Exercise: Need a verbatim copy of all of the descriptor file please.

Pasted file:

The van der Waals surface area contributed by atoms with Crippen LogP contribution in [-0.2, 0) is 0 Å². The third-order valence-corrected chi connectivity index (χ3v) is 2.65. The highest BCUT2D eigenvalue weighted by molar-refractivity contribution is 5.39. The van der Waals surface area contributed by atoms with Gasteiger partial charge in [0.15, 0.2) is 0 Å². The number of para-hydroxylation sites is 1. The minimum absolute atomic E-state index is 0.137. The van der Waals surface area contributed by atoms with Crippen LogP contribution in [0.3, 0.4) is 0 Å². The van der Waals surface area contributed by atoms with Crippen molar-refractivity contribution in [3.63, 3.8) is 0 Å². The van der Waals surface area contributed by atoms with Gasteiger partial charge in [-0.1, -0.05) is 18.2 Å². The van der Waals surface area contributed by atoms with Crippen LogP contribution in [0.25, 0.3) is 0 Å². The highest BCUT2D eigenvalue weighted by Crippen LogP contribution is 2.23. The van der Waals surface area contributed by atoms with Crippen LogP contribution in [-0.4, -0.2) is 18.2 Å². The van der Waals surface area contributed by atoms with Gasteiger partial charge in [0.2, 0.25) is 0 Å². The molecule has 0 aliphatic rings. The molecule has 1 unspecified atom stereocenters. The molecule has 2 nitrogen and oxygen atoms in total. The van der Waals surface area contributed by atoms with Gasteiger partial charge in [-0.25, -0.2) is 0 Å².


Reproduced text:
The van der Waals surface area contributed by atoms with Crippen LogP contribution in [-0.2, 0) is 0 Å². The third-order valence-corrected chi connectivity index (χ3v) is 2.65. The highest BCUT2D eigenvalue weighted by molar-refractivity contribution is 5.39. The van der Waals surface area contributed by atoms with Gasteiger partial charge in [0.15, 0.2) is 0 Å². The number of para-hydroxylation sites is 1. The minimum absolute atomic E-state index is 0.137. The van der Waals surface area contributed by atoms with Crippen LogP contribution in [0.3, 0.4) is 0 Å². The van der Waals surface area contributed by atoms with Crippen molar-refractivity contribution in [3.63, 3.8) is 0 Å². The van der Waals surface area contributed by atoms with Gasteiger partial charge in [-0.1, -0.05) is 18.2 Å². The van der Waals surface area contributed by atoms with Crippen LogP contribution in [0.25, 0.3) is 0 Å². The highest BCUT2D eigenvalue weighted by Crippen LogP contribution is 2.23. The van der Waals surface area contributed by atoms with Crippen LogP contribution in [-0.4, -0.2) is 18.2 Å². The van der Waals surface area contributed by atoms with Gasteiger partial charge in [0.2, 0.25) is 0 Å². The molecule has 0 aliphatic rings. The molecule has 1 unspecified atom stereocenters. The molecule has 2 nitrogen and oxygen atoms in total. The van der Waals surface area contributed by atoms with Gasteiger partial charge in [-0.25, -0.2) is 0 Å².